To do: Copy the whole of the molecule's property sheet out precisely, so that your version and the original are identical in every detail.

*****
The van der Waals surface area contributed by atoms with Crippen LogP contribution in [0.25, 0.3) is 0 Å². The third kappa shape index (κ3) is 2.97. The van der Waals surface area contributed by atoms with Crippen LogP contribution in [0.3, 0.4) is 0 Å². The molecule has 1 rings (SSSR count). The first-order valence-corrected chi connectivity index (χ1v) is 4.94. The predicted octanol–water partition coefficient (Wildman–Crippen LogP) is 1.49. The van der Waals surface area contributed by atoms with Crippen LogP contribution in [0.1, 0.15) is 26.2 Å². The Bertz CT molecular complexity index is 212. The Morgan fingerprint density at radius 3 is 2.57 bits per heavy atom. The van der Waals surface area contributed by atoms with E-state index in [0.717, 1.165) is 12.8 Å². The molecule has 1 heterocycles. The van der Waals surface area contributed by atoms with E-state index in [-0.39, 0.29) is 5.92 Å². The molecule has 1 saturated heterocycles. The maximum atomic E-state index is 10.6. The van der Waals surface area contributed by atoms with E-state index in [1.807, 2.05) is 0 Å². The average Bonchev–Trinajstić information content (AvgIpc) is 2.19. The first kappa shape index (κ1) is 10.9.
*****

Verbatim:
The van der Waals surface area contributed by atoms with Crippen LogP contribution in [0.25, 0.3) is 0 Å². The third kappa shape index (κ3) is 2.97. The van der Waals surface area contributed by atoms with Crippen LogP contribution in [0.3, 0.4) is 0 Å². The molecule has 1 rings (SSSR count). The first-order valence-corrected chi connectivity index (χ1v) is 4.94. The predicted octanol–water partition coefficient (Wildman–Crippen LogP) is 1.49. The van der Waals surface area contributed by atoms with Crippen LogP contribution in [0.1, 0.15) is 26.2 Å². The Bertz CT molecular complexity index is 212. The Morgan fingerprint density at radius 3 is 2.57 bits per heavy atom. The van der Waals surface area contributed by atoms with E-state index in [0.717, 1.165) is 12.8 Å². The molecule has 1 heterocycles. The van der Waals surface area contributed by atoms with E-state index in [-0.39, 0.29) is 5.92 Å². The molecule has 1 saturated heterocycles. The maximum atomic E-state index is 10.6. The van der Waals surface area contributed by atoms with E-state index in [1.807, 2.05) is 0 Å². The average Bonchev–Trinajstić information content (AvgIpc) is 2.19. The first kappa shape index (κ1) is 10.9.